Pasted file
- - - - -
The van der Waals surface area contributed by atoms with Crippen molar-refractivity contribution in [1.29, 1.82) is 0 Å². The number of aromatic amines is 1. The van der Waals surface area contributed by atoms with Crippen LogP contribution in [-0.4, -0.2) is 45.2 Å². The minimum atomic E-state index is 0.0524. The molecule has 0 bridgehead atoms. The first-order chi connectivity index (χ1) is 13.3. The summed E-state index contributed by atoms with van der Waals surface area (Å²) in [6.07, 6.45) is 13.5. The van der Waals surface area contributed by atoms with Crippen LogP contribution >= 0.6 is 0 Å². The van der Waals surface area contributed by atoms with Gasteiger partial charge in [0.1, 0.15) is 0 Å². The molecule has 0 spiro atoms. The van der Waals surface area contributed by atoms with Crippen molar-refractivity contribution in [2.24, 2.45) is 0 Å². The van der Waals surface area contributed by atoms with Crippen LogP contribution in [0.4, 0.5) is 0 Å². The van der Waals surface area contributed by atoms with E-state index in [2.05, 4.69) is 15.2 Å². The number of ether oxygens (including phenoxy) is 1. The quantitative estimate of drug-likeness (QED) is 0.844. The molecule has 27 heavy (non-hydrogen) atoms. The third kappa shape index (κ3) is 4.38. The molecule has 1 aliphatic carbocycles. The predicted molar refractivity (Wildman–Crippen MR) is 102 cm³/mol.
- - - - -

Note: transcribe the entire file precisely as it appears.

The van der Waals surface area contributed by atoms with Crippen molar-refractivity contribution in [1.29, 1.82) is 0 Å². The number of aromatic amines is 1. The van der Waals surface area contributed by atoms with Crippen LogP contribution in [-0.4, -0.2) is 45.2 Å². The minimum atomic E-state index is 0.0524. The molecule has 0 bridgehead atoms. The first-order chi connectivity index (χ1) is 13.3. The summed E-state index contributed by atoms with van der Waals surface area (Å²) in [6.07, 6.45) is 13.5. The van der Waals surface area contributed by atoms with Crippen LogP contribution >= 0.6 is 0 Å². The van der Waals surface area contributed by atoms with Gasteiger partial charge in [0.1, 0.15) is 0 Å². The molecule has 0 spiro atoms. The van der Waals surface area contributed by atoms with Crippen molar-refractivity contribution in [2.24, 2.45) is 0 Å². The van der Waals surface area contributed by atoms with Crippen LogP contribution in [0.4, 0.5) is 0 Å². The van der Waals surface area contributed by atoms with E-state index in [2.05, 4.69) is 15.2 Å². The number of ether oxygens (including phenoxy) is 1. The quantitative estimate of drug-likeness (QED) is 0.844. The molecule has 27 heavy (non-hydrogen) atoms. The third kappa shape index (κ3) is 4.38. The molecule has 1 aliphatic carbocycles. The predicted molar refractivity (Wildman–Crippen MR) is 102 cm³/mol.